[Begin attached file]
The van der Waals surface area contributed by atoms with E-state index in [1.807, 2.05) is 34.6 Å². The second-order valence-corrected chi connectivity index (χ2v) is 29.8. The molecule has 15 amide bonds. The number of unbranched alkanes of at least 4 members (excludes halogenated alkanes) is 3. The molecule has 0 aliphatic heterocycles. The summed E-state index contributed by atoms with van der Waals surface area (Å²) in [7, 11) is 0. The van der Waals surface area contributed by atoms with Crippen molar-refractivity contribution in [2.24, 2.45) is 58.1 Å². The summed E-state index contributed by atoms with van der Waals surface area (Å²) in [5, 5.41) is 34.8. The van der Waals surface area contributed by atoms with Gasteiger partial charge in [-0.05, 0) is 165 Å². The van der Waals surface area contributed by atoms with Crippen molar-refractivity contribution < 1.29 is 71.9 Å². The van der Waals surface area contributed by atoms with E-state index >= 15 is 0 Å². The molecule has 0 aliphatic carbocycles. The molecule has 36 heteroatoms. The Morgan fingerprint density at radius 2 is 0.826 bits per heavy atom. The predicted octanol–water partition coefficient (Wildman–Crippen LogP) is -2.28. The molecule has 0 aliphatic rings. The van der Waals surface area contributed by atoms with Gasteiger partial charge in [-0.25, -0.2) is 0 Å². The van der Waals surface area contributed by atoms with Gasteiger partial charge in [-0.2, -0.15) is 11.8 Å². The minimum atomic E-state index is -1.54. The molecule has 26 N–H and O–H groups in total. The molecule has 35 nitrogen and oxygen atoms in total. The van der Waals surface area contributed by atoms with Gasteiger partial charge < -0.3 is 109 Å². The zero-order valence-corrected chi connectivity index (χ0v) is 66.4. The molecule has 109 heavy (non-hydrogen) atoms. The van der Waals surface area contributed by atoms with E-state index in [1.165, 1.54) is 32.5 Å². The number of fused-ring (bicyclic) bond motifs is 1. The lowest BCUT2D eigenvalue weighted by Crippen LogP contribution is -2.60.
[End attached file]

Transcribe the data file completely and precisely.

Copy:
The van der Waals surface area contributed by atoms with E-state index in [1.807, 2.05) is 34.6 Å². The second-order valence-corrected chi connectivity index (χ2v) is 29.8. The molecule has 15 amide bonds. The number of unbranched alkanes of at least 4 members (excludes halogenated alkanes) is 3. The molecule has 0 aliphatic heterocycles. The summed E-state index contributed by atoms with van der Waals surface area (Å²) in [7, 11) is 0. The van der Waals surface area contributed by atoms with Crippen molar-refractivity contribution in [2.24, 2.45) is 58.1 Å². The summed E-state index contributed by atoms with van der Waals surface area (Å²) in [5, 5.41) is 34.8. The van der Waals surface area contributed by atoms with Gasteiger partial charge in [-0.05, 0) is 165 Å². The van der Waals surface area contributed by atoms with Crippen molar-refractivity contribution < 1.29 is 71.9 Å². The van der Waals surface area contributed by atoms with E-state index >= 15 is 0 Å². The molecule has 0 aliphatic carbocycles. The molecule has 36 heteroatoms. The Morgan fingerprint density at radius 2 is 0.826 bits per heavy atom. The predicted octanol–water partition coefficient (Wildman–Crippen LogP) is -2.28. The molecule has 0 aliphatic rings. The van der Waals surface area contributed by atoms with Gasteiger partial charge in [-0.25, -0.2) is 0 Å². The van der Waals surface area contributed by atoms with Gasteiger partial charge in [-0.2, -0.15) is 11.8 Å². The minimum atomic E-state index is -1.54. The molecule has 26 N–H and O–H groups in total. The molecule has 35 nitrogen and oxygen atoms in total. The van der Waals surface area contributed by atoms with Gasteiger partial charge < -0.3 is 109 Å². The zero-order valence-corrected chi connectivity index (χ0v) is 66.4. The molecule has 109 heavy (non-hydrogen) atoms. The van der Waals surface area contributed by atoms with E-state index in [1.165, 1.54) is 32.5 Å². The number of fused-ring (bicyclic) bond motifs is 1. The lowest BCUT2D eigenvalue weighted by Crippen LogP contribution is -2.60.